Our One Health training focuses on developing competence for the application of molecular biology and analytical epidemiology to understand and manage risk associated with infectious diseases through a tiered postgraduate programme.

We aim to develop  world-class research students and fellows, addressing capacity gaps and the convergent need in science and technology that make linking medical and veterinary research efficient and effective in the resource poor settings of sub Saharan  Africa

Human leptospirosis in Tanzania: sequencing and phylogenetic analysis confirm that pathogenic Leptospira species circulate among agro-pastoralists living in Katavi-Rukwa ecosystem

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Shabani K. MullerEmail
Abstract Background Leptospirosis is a neglected zoonotic disease of worldwide public health importance. The disease affects humans, domestic animals and wildlife. However, leptospirosis is challenging in its diagnosis in humans. Culture technique, which is time consuming, is not recommended for clinical diagnosis. For these reasons, serological and molecular techniques remain the test of choice. The…

The changing landscape for health research in Africa: The Focus of the Southern African Centre for Infectious Diseases and Surveillance

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Leonard E.G. Mboera, Vol 81, No 2 (2014), 2 pages
Introduction In April 2013, the Southern African Centre for Infectious Diseases and Surveillance (SACIDS) (see http://www.sacids.org) joined forces with the Tanzania National Institute for Medical Research to convene the Second One Health Conference in Africa, held in Arusha, Tanzania, with the overarching theme of ‘The changing landscape for health research in Africa’. Whilst this reflection…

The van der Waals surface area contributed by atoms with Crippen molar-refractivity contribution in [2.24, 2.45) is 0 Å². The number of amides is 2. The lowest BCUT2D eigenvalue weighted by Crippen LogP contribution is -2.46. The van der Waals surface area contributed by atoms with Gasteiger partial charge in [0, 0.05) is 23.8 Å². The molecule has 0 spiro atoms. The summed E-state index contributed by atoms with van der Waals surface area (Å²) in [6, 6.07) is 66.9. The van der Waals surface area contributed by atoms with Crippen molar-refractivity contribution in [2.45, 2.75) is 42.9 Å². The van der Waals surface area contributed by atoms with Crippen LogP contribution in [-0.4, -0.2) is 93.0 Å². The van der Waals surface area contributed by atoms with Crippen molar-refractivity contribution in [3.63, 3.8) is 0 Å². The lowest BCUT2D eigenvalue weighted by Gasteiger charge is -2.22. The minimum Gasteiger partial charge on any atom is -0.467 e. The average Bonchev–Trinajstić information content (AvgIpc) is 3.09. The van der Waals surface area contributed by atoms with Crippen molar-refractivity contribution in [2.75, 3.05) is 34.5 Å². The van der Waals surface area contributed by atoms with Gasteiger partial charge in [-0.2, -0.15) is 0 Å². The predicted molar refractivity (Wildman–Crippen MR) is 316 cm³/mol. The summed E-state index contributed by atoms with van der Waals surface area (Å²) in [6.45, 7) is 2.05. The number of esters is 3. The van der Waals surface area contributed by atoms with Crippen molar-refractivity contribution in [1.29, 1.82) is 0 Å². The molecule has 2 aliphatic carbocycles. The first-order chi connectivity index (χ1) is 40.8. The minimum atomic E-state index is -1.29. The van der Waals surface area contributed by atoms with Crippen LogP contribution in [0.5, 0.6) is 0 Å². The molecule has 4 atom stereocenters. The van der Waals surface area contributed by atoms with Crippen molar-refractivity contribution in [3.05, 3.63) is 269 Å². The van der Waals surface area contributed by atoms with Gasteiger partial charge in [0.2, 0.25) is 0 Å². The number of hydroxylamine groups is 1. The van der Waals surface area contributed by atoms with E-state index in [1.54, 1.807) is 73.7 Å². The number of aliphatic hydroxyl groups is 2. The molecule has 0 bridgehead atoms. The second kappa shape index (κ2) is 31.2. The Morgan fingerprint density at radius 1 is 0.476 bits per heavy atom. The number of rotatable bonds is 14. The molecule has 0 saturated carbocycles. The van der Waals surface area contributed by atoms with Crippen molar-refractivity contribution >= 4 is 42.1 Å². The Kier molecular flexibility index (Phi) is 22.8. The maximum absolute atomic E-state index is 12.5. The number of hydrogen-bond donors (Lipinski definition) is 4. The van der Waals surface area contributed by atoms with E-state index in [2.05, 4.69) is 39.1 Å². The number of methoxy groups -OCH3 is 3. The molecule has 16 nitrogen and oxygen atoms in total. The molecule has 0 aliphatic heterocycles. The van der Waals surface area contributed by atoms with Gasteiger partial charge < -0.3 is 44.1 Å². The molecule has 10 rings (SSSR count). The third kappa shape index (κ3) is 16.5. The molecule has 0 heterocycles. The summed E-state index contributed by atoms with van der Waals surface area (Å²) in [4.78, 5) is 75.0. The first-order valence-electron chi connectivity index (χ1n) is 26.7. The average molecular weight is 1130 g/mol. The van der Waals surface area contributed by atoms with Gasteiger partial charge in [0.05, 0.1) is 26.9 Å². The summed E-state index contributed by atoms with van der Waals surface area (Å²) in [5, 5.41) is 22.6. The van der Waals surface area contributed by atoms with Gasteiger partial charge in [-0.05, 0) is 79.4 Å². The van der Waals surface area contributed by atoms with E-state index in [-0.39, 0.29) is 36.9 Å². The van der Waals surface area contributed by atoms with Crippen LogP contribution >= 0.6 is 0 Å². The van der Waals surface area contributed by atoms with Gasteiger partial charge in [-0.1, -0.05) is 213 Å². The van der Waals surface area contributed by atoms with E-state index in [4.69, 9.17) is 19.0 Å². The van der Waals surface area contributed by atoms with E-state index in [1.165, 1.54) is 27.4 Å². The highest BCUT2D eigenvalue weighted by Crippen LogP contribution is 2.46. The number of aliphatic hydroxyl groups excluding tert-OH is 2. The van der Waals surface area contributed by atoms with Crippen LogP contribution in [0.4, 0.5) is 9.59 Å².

Surveillance and diagnosis of plague and anthrax in Tanzania and Zambia

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Abstract Yersinia pestis and Bacillus anthracis are diseases that rarely occur, with devastating consequences. In Africa, despite the diseases being rare, they are reported on a yearly basis in remote areas of the continent due to lack of proper surveillance and detection systems. In Tanzania and Zambia, studies have been ongoing to understand these pathogens…

Full genome sequencing to study the evolutionary characteristics of foot-and-mouth disease virus in southern Africa

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 Abstract Foot-and-mouth disease (FMD) is endemic in most countries of southern Africa where it affects cloven-hoofed animals that include livestock and wildlife. Southern Africa relies profoundly on livestock production as a source of economic growth and livelihoods. Despite the importance of FMD in southern Africa, the epidemiology of FMD virus (FMDV) and factors contributing to…

The changing landscape of the molecular epidemiology of foot-and-mouth disease virus in southern Africa north of Limpopo and east Africa

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Vol 81, No 2 (2014), 1 page Abstract Foot-and-mouth disease (FMD) is endemic in most countries of southern and eastern Africa. It affects cloven-hoofed animals that include livestock and wildlife. FMD is caused by FMD virus (FMDV), the single stranded positive sense RNA virus, with a high rate of genetic mutation(s). southern and eastern Africa…

Spatial and temporal distribution of foot-and-mouth disease virus in the eastern zone of Tanzania

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Abstract This study was conducted to establish the spatial and temporal distribution of foot- and-mouth disease (FMD) virus (FMDV) serotypes in the ea stern zone of Tanzania. Observational prospective studies involvi ng serological analysis, and FMDV antigen detection, and retrospective study on FMDV antigen detection were used in this research. Seroprevalence of antibodies to the…

Typing and serological surveillance of FMDV in the African buffaloes in Zambia

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 Abstract Foot-and-mouth disease (FMD) is endemic in Zambia. Little is known of the epidemiology of FMD virus (FMDV) in the country and this has led to the continuous occurrence of FMD in southern Zambia. FMD severely impacts pastoral and agro-pastoral communities who are most reliant on livestock products for economy and food security. Southern Zambia…
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